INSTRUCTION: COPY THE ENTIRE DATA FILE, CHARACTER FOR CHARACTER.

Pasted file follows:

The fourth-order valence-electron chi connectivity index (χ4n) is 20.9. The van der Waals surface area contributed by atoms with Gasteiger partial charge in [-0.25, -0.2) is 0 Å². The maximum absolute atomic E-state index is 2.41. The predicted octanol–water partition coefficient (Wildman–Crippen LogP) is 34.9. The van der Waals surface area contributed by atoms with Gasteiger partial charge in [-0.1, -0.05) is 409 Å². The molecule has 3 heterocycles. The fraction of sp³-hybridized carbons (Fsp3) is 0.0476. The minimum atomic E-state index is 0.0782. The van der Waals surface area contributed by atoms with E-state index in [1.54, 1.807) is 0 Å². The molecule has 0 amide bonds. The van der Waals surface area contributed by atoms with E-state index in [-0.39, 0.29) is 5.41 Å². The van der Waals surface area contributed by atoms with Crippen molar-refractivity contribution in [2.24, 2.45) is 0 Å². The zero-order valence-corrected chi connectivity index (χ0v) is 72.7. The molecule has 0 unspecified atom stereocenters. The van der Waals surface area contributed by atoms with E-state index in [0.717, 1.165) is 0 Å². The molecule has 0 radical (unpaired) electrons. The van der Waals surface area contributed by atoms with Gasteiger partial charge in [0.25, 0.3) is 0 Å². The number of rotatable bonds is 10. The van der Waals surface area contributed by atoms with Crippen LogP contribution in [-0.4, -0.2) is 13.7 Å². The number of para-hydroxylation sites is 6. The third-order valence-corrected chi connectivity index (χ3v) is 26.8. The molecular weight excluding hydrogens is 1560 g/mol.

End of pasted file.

The fourth-order valence-electron chi connectivity index (χ4n) is 20.9. The van der Waals surface area contributed by atoms with Gasteiger partial charge in [-0.25, -0.2) is 0 Å². The maximum absolute atomic E-state index is 2.41. The predicted octanol–water partition coefficient (Wildman–Crippen LogP) is 34.9. The van der Waals surface area contributed by atoms with Gasteiger partial charge in [-0.1, -0.05) is 409 Å². The molecule has 3 heterocycles. The fraction of sp³-hybridized carbons (Fsp3) is 0.0476. The minimum atomic E-state index is 0.0782. The van der Waals surface area contributed by atoms with E-state index in [1.54, 1.807) is 0 Å². The molecule has 0 amide bonds. The van der Waals surface area contributed by atoms with E-state index in [-0.39, 0.29) is 5.41 Å². The van der Waals surface area contributed by atoms with Crippen molar-refractivity contribution in [2.24, 2.45) is 0 Å². The zero-order valence-corrected chi connectivity index (χ0v) is 72.7. The molecule has 0 unspecified atom stereocenters. The van der Waals surface area contributed by atoms with E-state index in [0.717, 1.165) is 0 Å². The molecule has 0 radical (unpaired) electrons. The van der Waals surface area contributed by atoms with Gasteiger partial charge in [0.25, 0.3) is 0 Å². The number of rotatable bonds is 10. The van der Waals surface area contributed by atoms with Crippen LogP contribution in [-0.4, -0.2) is 13.7 Å². The number of para-hydroxylation sites is 6. The third-order valence-corrected chi connectivity index (χ3v) is 26.8. The molecular weight excluding hydrogens is 1560 g/mol.